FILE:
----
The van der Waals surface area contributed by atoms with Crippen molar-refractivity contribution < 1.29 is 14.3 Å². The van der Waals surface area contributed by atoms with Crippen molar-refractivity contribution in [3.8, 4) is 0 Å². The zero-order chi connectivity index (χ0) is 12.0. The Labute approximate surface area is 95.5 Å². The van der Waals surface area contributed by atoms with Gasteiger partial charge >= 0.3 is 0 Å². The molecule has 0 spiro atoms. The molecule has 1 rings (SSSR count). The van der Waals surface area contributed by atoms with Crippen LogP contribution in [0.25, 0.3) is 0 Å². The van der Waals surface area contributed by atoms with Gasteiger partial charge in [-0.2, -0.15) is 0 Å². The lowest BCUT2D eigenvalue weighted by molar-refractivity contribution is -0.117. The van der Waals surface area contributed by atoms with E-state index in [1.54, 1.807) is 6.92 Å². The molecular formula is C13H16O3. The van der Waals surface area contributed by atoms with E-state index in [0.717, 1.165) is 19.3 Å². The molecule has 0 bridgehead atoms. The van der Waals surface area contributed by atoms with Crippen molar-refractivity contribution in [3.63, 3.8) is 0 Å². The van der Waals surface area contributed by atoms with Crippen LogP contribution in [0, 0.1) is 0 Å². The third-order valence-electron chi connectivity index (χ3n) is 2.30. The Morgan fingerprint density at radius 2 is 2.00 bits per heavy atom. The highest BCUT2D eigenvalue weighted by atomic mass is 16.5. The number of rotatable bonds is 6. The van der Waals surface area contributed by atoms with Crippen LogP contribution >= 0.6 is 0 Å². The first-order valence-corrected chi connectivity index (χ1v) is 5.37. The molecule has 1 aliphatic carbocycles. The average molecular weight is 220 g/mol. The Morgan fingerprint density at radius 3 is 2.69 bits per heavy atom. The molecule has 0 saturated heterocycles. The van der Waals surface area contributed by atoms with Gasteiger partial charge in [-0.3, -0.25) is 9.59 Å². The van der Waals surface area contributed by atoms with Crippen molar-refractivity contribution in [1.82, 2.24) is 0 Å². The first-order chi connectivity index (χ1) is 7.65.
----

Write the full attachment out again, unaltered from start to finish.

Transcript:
The van der Waals surface area contributed by atoms with Crippen molar-refractivity contribution < 1.29 is 14.3 Å². The van der Waals surface area contributed by atoms with Crippen molar-refractivity contribution in [3.8, 4) is 0 Å². The zero-order chi connectivity index (χ0) is 12.0. The Labute approximate surface area is 95.5 Å². The van der Waals surface area contributed by atoms with Gasteiger partial charge >= 0.3 is 0 Å². The molecule has 0 spiro atoms. The molecule has 1 rings (SSSR count). The van der Waals surface area contributed by atoms with Crippen LogP contribution in [0.25, 0.3) is 0 Å². The van der Waals surface area contributed by atoms with Gasteiger partial charge in [-0.2, -0.15) is 0 Å². The lowest BCUT2D eigenvalue weighted by molar-refractivity contribution is -0.117. The van der Waals surface area contributed by atoms with E-state index in [1.54, 1.807) is 6.92 Å². The molecular formula is C13H16O3. The van der Waals surface area contributed by atoms with E-state index in [0.717, 1.165) is 19.3 Å². The molecule has 0 bridgehead atoms. The van der Waals surface area contributed by atoms with Crippen molar-refractivity contribution in [3.63, 3.8) is 0 Å². The van der Waals surface area contributed by atoms with Crippen LogP contribution in [0, 0.1) is 0 Å². The third-order valence-electron chi connectivity index (χ3n) is 2.30. The Morgan fingerprint density at radius 2 is 2.00 bits per heavy atom. The highest BCUT2D eigenvalue weighted by atomic mass is 16.5. The number of rotatable bonds is 6. The van der Waals surface area contributed by atoms with Crippen LogP contribution >= 0.6 is 0 Å². The first-order valence-corrected chi connectivity index (χ1v) is 5.37. The molecule has 1 aliphatic carbocycles. The average molecular weight is 220 g/mol. The Morgan fingerprint density at radius 3 is 2.69 bits per heavy atom. The molecule has 0 saturated heterocycles. The van der Waals surface area contributed by atoms with Gasteiger partial charge in [-0.3, -0.25) is 9.59 Å². The van der Waals surface area contributed by atoms with Crippen molar-refractivity contribution in [1.82, 2.24) is 0 Å². The first-order chi connectivity index (χ1) is 7.65.